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“I’ve never died before! I don’t know how to do this!” said Miki, slumped in a wheelchair at the table, her breathing supported by two linked concentrators whirring away like an intrusive helper. Lung cancer had created this dependence, her bloated cheeks bearing the indentations of the nasal tubing.

Her complaints drew compassion from her friends who had been visiting her in the nursing home since her admission, months before. Miki, the children’s reader at the city library, began to resemble one of her waifs—a wisp of hair emerging from her red knitted cap like a lost puppy. That was in 2016.

In my present circumstances, I think of Miki, of her initial resistance to the dose of morphine offered by the hospice nurse, of her transition, of the joyful funeral at St. Pius V, followed by lunch and memories with friends. Unlike, Miki, I’ve had almost two years managing my terminal disease and living with its culmination in the death of my body—sometime in the future, unknown to anyone.

I only have this twenty-four hours in which to breathe life into acceptance prayer and meditation as my energy wanes and I need more help. Yet, I’m still focused on my care plan, alternating blog composition, significant reading, and exercise, with resting, and listening to classical music. Difficulty making speech shortens phone contacts and visits. Tomorrow will be another opportunity to grow spiritually, if granted.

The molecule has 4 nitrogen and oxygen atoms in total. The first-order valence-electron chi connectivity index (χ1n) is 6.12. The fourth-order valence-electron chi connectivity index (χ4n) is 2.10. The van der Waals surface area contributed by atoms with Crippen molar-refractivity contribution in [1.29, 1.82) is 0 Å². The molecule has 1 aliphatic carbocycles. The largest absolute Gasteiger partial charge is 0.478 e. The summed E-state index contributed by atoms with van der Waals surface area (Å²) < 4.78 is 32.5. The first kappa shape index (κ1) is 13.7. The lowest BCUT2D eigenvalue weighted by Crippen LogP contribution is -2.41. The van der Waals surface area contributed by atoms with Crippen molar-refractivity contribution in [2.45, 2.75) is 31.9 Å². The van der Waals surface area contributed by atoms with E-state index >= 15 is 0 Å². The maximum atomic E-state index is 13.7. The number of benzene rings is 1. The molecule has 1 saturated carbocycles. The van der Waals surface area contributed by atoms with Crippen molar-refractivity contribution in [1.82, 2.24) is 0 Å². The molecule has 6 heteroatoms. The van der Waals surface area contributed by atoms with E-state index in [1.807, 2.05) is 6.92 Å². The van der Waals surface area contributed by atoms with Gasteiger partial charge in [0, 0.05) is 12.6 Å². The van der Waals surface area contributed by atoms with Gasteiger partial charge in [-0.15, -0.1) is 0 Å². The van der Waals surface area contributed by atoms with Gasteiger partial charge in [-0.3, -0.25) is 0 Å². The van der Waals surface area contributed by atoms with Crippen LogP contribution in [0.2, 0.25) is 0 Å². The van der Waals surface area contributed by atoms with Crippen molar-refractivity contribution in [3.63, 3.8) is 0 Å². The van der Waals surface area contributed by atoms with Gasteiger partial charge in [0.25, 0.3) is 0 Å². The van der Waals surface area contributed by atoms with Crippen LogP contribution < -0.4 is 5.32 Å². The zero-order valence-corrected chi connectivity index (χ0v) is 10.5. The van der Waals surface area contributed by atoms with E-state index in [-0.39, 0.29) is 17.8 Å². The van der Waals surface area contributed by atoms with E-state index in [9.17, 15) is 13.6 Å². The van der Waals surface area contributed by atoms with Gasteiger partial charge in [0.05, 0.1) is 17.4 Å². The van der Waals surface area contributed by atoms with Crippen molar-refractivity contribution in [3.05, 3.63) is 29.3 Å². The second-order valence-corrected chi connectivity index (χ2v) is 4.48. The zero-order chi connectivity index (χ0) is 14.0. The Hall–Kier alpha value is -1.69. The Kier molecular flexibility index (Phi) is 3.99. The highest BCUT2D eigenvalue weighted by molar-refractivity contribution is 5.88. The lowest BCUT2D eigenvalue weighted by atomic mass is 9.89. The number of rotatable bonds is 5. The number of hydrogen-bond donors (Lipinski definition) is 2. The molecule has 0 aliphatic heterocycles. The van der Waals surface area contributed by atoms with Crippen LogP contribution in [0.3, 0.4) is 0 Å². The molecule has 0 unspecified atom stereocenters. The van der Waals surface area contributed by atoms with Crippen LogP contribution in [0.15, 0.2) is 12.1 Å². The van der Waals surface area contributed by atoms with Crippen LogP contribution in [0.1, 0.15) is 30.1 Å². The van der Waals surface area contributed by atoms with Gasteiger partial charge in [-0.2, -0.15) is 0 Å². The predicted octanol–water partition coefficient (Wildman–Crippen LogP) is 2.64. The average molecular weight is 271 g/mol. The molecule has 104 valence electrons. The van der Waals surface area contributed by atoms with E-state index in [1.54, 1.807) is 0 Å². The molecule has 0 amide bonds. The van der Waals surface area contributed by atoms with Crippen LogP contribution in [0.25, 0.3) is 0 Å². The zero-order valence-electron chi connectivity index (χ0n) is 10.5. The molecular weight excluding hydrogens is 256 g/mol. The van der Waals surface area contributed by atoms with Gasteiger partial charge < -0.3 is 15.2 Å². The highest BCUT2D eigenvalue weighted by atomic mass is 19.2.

I learned much from Miki, ever mindful of her help.

The scene was overwhelming: Herringboned clouds bleached blueness, overhead; centuries-old oaks, freshly leafed, shaded the rolling hills, the grass resembling grown-out buzz cuts of new recruits; asphalt roads serpentined among clearly marked plots filled with the remains of women and men who had served our country in combat or peacetime. Thousands of American flags cast a pink glow upon the white oval faces of the headstones, resembling gothic doorways of ancient monks.

Cars inched around turns with tent-covered lemonade stands, with groundskeepers welcoming visitors and helping with directions. Children in T-shirts and shorts walked Indian-style behind their parents, holding pots of flowers. A heavyset lone senior leaned on her cane while scanning the row of headstones for her loved one.

It was Memorial Day, the Jefferson Barracks National Cemetery outside of St. Louis, Missouri, and my first visit to this historic site.

I weep with those who weep.

At 5:45 A.M., I awoke with this big dream:

Two black stallions, bejeweled and sleek, find their way into my backyard.

Rarely do I remember dreams from this depth of my unconscious as discovered by the Swiss psychiatrist Dr. Carl Jung in the early 1900s. Called the collective unconscious, it includes genetically inherited material in symbolic form, not shaped by personal experience. The personal unconscious deals with repressed material from consciousness from whence most of my dream emanate.

So it’s the gift of two black stallions, bejeweled and sleek, to reflect upon this morning—I still remember how they looked at me, their deep souls enticing me into their world, nurturing and warm: I was content to remain there. But their adornment intrigued me—halters crafted with rich gem stones. Indeed, these horses were from another realm and I was to learn from them.

It was a question of listening, moment by moment.

Because my physical waning creates more limits, narrows my outer world, and tempers my attitude, I must remain with this morning’s gift of the two black stallions. Let them fortify my psyche with masculine energy, beauty, affection, speed, and grace, all symbolic traits of stallions that will guide me toward my ultimate destiny of unending joy.  

Perhaps in that realm, more black stallions, bejeweled and sleek, will play.How Creator God will smile…

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